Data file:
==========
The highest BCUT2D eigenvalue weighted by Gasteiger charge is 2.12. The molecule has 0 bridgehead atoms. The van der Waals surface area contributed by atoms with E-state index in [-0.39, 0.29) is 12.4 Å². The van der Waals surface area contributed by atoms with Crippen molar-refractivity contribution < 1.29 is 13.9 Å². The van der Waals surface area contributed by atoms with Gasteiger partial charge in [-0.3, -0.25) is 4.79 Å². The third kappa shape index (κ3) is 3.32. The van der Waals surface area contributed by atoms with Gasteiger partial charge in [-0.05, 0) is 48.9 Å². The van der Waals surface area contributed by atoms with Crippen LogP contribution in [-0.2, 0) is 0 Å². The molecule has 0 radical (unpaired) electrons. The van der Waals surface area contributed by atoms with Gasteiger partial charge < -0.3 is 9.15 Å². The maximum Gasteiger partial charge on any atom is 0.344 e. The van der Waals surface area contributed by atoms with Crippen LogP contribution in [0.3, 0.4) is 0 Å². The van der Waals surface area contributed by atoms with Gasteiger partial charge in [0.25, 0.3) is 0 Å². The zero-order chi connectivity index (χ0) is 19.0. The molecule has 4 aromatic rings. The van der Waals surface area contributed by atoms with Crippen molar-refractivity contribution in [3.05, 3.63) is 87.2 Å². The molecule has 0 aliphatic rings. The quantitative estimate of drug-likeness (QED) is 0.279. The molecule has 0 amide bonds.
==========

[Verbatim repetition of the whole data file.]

The highest BCUT2D eigenvalue weighted by Gasteiger charge is 2.12. The molecule has 0 bridgehead atoms. The van der Waals surface area contributed by atoms with E-state index in [-0.39, 0.29) is 12.4 Å². The van der Waals surface area contributed by atoms with Crippen molar-refractivity contribution < 1.29 is 13.9 Å². The van der Waals surface area contributed by atoms with Gasteiger partial charge in [-0.3, -0.25) is 4.79 Å². The third kappa shape index (κ3) is 3.32. The van der Waals surface area contributed by atoms with Gasteiger partial charge in [-0.05, 0) is 48.9 Å². The van der Waals surface area contributed by atoms with Crippen LogP contribution in [-0.2, 0) is 0 Å². The molecule has 0 radical (unpaired) electrons. The van der Waals surface area contributed by atoms with Gasteiger partial charge < -0.3 is 9.15 Å². The maximum Gasteiger partial charge on any atom is 0.344 e. The van der Waals surface area contributed by atoms with Crippen LogP contribution in [0.3, 0.4) is 0 Å². The van der Waals surface area contributed by atoms with Gasteiger partial charge in [0.25, 0.3) is 0 Å². The zero-order chi connectivity index (χ0) is 19.0. The molecule has 4 aromatic rings. The van der Waals surface area contributed by atoms with Crippen molar-refractivity contribution in [3.05, 3.63) is 87.2 Å². The molecule has 0 aliphatic rings. The quantitative estimate of drug-likeness (QED) is 0.279. The molecule has 0 amide bonds.